As the litter is swept up at the Olympic stadium, as the members of Her Majesty's armed forces are returned to their barracks and Lord Coe departs for a well-earned holiday in Frinton, the last rite of the 2012 Olympic Games will begin to be performed. This is the long awaited groundswell of liberal unease over what might be called the paraphernalia of contemporary patriotism.
The Union Jack, a collection of somewhat anguished voices agrees, has been "redeemed" – that is, snatched out of the undesirable grasp of the xenophobic and/or militaristic right and turned into a multicultural symbol. But what of the National Anthem (a "dirge" according to The Independent's Dominic Lawson), which continues to be criticised for its belligerence, religious overtones, neo-imperialism and so on? Should we, as one or two opinion-formers have suggested, commission a new one more sensitive to the realities of life in 21st-century Britain?
Fresh from a sporting event in which we have had a chance to hear some of the other national anthems doing the rounds, I can't help feeling that this is a very bad idea, the worst idea, as a character in a Martin Amis novel might say.
The National Anthem may very well peddle the antediluvian notion that God is essentially an Englishman, but it takes only a bar or two of one of the newer effusions from the Commonwealth to hint at how anodyne a modern, secular anthem would sound, particularly if its overriding aim was less to exalt the country it described than merely to avoid giving offence.
Much the same principle applies to The English Hymnal. All Things Bright and Beautiful is as out-of-date as a cloche hat, but I never met a churchgoer who preferred to sing one of those "contemporary" hymns which have "Copyright Kingsway's Thankyou Music" at the end and are full of arresting couplets of the "Jesus you are very nice/Of course you had to pay the price" variety.
A realist might even wonder why the long-censored verse about frustrating the knavish tricks of our enemies and confounding their politics couldn't be reinstated. As patriotic Britons, surely we want our enemies' politics confounded, and it is hypocritical of us to pretend otherwise.
Along with the stirrings of liberal disquiet over these signs of patriotic fervour, there has also been a great deal in the press about the "unifying" effects of the Games and their secondary function as a kind of societal glue, able to knit together what is not so much a fractured nation as a defiantly heterogeneous one. Much, therefore, was made of the BBC's announcement that well over 20 million people had tuned in to the spectacle of Usain Bolt cruising to victory in the men's 100 metres.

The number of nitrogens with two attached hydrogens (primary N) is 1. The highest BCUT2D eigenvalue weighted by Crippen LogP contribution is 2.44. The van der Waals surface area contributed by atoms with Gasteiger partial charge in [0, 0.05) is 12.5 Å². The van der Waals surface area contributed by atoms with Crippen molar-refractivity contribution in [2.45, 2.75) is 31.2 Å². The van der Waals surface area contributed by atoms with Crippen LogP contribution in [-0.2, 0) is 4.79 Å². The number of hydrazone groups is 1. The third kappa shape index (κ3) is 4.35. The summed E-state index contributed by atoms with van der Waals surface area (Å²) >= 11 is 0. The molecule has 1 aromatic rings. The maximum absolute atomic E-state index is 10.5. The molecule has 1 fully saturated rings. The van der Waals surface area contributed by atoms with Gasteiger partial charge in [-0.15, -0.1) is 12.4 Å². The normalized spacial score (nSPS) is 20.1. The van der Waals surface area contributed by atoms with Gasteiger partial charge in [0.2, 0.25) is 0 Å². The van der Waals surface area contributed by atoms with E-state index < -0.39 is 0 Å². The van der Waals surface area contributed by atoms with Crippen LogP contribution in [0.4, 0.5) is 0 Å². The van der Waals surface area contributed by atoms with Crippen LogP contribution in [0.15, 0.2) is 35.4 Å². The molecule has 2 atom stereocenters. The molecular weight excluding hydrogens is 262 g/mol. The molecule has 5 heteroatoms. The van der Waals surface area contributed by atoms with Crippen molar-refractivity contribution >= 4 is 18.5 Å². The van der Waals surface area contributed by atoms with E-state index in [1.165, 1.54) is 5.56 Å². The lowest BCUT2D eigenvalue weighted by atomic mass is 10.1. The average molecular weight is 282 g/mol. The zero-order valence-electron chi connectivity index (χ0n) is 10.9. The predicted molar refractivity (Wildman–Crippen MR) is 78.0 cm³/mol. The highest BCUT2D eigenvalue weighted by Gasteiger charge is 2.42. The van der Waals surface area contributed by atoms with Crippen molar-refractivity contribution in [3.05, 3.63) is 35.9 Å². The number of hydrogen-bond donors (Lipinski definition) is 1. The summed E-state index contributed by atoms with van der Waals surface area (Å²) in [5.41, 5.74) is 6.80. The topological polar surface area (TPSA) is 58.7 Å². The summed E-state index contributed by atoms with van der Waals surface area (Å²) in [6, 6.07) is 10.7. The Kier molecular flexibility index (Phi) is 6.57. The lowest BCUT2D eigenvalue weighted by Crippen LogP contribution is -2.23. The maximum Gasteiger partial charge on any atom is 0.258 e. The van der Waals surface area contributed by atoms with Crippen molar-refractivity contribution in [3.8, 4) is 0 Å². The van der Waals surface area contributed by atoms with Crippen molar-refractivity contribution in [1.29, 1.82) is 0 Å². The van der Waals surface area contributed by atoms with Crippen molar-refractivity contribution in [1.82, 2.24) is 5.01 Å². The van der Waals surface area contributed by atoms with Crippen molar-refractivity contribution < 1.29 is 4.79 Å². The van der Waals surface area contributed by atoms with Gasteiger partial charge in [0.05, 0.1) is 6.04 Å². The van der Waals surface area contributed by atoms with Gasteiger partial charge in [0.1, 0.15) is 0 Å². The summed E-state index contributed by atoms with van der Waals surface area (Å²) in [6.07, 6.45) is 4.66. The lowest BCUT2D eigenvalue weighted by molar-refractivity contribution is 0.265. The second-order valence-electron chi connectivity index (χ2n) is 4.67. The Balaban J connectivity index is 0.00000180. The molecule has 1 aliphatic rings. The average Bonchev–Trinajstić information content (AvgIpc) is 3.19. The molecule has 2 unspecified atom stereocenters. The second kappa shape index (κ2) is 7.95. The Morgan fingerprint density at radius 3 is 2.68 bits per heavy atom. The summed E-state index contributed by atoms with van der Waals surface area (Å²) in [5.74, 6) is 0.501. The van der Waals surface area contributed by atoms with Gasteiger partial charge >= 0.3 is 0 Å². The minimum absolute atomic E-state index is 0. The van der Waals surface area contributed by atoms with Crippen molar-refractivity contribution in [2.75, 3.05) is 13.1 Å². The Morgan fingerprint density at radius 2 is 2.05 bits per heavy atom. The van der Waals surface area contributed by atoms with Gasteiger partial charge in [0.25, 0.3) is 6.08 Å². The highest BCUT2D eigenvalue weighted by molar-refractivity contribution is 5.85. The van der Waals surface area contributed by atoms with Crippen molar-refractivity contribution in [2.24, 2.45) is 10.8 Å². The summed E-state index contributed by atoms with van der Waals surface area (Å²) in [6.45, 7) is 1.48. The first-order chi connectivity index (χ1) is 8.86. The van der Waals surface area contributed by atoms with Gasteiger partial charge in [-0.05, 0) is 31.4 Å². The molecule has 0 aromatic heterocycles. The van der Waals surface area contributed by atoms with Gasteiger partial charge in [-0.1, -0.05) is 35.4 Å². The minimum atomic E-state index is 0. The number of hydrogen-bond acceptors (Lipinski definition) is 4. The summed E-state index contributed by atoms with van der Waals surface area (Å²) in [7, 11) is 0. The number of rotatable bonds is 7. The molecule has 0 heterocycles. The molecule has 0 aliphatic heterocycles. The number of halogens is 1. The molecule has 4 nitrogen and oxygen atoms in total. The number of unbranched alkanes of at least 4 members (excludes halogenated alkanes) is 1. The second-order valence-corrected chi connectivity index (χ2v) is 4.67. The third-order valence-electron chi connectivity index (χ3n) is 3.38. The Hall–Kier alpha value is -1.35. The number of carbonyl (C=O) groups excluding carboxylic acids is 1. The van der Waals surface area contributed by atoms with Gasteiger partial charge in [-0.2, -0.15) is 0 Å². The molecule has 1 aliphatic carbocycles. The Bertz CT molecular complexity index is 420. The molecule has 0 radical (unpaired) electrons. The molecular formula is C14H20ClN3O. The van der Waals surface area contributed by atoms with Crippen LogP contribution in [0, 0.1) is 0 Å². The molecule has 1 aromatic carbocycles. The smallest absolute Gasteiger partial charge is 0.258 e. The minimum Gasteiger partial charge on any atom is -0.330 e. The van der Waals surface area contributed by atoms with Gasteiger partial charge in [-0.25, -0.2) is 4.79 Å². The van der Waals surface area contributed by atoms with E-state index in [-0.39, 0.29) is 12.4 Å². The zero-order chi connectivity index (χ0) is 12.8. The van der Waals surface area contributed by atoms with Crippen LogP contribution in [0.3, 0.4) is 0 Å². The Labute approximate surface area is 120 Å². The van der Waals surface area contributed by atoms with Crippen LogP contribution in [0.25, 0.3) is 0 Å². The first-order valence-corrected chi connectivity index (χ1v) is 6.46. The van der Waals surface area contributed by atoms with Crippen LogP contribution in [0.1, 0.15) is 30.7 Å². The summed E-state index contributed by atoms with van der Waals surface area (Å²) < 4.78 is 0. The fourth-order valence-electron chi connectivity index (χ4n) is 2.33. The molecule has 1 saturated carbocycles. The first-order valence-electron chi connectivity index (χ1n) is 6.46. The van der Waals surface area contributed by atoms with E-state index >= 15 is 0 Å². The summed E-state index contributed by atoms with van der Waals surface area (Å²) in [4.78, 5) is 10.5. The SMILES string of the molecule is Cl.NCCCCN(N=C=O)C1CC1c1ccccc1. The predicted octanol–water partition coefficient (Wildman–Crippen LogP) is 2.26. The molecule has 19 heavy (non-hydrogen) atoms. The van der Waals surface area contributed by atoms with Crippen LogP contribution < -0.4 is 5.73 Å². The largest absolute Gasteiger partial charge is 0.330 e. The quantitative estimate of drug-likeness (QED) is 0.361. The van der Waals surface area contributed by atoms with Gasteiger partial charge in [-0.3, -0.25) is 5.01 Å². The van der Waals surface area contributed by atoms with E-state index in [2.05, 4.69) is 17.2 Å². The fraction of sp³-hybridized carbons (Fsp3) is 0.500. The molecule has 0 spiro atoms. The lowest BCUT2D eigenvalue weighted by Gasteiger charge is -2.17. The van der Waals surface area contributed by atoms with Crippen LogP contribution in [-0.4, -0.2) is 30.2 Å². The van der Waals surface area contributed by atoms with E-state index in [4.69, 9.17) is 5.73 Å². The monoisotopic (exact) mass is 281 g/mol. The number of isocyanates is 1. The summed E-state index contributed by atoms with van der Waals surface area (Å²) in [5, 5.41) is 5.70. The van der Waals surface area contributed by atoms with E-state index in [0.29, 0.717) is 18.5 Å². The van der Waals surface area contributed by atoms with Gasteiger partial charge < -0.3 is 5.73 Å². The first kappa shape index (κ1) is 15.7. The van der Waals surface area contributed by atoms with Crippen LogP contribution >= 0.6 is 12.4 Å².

Although not quite as eye-catching as the 28 million viewers thought to have watched England beat West Germany in the 1966 World Cup Final, or the near-identical figures racked up by the Morecambe & Wise Christmas Show in the 1970s, this is an impressive statistic from a world of ever-proliferating TV channels and consumer choice. All the same, it makes you wonder what the other two-thirds of the UK population were doing at the time? Watering their bedding plants? Walking the dog? The myth of a collective consciousness, or even the idea that everyone on a specimen high street has approximately the same kind of internal data available to them, is horribly seductive. In reality, you suspect that significant numbers of people get by in the absence of facts that most of us regard as vital to our existence.
Back in the 1980s, for example, at the height of the Thatcherite project, newspaper surveys regularly threw up the information that several per cent of those questioned could not identify a photograph of Mrs Thatcher. Intensely disapproving of this at the time, I now think there something rather heroic about it, a refusal to be dragooned into the routines of mainstream life, a kind of quietism by default, whose underlying attitude – that what is important to you may not necessarily be important to me – is always bracing. As Douglas Dunn put it, in one of his "Terry Street" poems from back-street 1960s Hull, "There are many worlds, there are many laws."
Local newspapers sometimes have a curious notion of patriotism. As George Orwell notes in Keep the Aspidistra Flying, they are generally "so avid" for a local angle that "such items of news as 'Hampstead Man on Murder Charge' or 'Dismembered Baby in Cellar in Camberwell' are displayed with positive pride".
Here in Norfolk, the Eastern Daily Press has been making a commendable effort to give its readers a whiff of the Olympian spirit. On Monday, it managed to turn up the parents of the sprinter James Dasaolu, who run a newsagent's shop in Witard Road, Norwich. By Tuesday, the news that the horse Big Star, ridden to triumph by Nick Skelton, was actually owned by a couple in north Norfolk covered the front page.
All this was par for the course. On the other hand, true East Anglians will have been a little bemused by BBC Look East's lavish account of the jamboree that took place in Milton Keynes to welcome home local boy Greg Rutherford, winner of the men's Long Jump gold, on the excellent grounds that Milton Keynes is in Buckinghamshire.